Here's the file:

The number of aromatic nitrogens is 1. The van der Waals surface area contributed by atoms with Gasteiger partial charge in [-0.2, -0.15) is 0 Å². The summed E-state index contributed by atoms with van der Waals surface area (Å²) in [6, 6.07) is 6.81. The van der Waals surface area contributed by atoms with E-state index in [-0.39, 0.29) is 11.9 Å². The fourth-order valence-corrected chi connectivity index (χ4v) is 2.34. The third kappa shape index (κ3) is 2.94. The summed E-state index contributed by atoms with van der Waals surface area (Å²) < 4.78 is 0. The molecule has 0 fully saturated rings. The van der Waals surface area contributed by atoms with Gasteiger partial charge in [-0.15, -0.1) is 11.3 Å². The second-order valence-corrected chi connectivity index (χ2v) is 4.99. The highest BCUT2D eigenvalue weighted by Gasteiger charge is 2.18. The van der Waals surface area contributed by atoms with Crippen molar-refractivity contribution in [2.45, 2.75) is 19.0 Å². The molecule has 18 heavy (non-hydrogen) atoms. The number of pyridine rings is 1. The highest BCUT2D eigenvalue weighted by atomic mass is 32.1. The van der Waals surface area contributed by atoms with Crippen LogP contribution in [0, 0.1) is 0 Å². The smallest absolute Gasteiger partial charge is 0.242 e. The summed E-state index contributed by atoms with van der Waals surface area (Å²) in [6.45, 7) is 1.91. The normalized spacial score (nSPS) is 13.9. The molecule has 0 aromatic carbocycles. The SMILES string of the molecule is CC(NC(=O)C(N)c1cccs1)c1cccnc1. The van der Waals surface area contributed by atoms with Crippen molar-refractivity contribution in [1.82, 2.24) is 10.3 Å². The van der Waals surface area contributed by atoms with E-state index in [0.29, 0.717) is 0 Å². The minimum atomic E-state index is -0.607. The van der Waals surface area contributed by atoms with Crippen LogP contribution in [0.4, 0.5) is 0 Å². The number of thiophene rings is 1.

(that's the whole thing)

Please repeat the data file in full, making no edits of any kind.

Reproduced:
The number of aromatic nitrogens is 1. The van der Waals surface area contributed by atoms with Gasteiger partial charge in [-0.2, -0.15) is 0 Å². The summed E-state index contributed by atoms with van der Waals surface area (Å²) in [6, 6.07) is 6.81. The van der Waals surface area contributed by atoms with E-state index in [-0.39, 0.29) is 11.9 Å². The fourth-order valence-corrected chi connectivity index (χ4v) is 2.34. The third kappa shape index (κ3) is 2.94. The summed E-state index contributed by atoms with van der Waals surface area (Å²) < 4.78 is 0. The molecule has 0 fully saturated rings. The van der Waals surface area contributed by atoms with Gasteiger partial charge in [-0.15, -0.1) is 11.3 Å². The second-order valence-corrected chi connectivity index (χ2v) is 4.99. The highest BCUT2D eigenvalue weighted by Gasteiger charge is 2.18. The van der Waals surface area contributed by atoms with Crippen molar-refractivity contribution in [2.45, 2.75) is 19.0 Å². The molecule has 18 heavy (non-hydrogen) atoms. The number of pyridine rings is 1. The highest BCUT2D eigenvalue weighted by atomic mass is 32.1. The van der Waals surface area contributed by atoms with Crippen LogP contribution in [0, 0.1) is 0 Å². The smallest absolute Gasteiger partial charge is 0.242 e. The summed E-state index contributed by atoms with van der Waals surface area (Å²) in [6.45, 7) is 1.91. The normalized spacial score (nSPS) is 13.9. The molecule has 0 aromatic carbocycles. The SMILES string of the molecule is CC(NC(=O)C(N)c1cccs1)c1cccnc1. The van der Waals surface area contributed by atoms with Crippen molar-refractivity contribution in [1.82, 2.24) is 10.3 Å². The van der Waals surface area contributed by atoms with E-state index in [0.29, 0.717) is 0 Å². The minimum atomic E-state index is -0.607. The van der Waals surface area contributed by atoms with Crippen LogP contribution in [0.4, 0.5) is 0 Å². The number of thiophene rings is 1.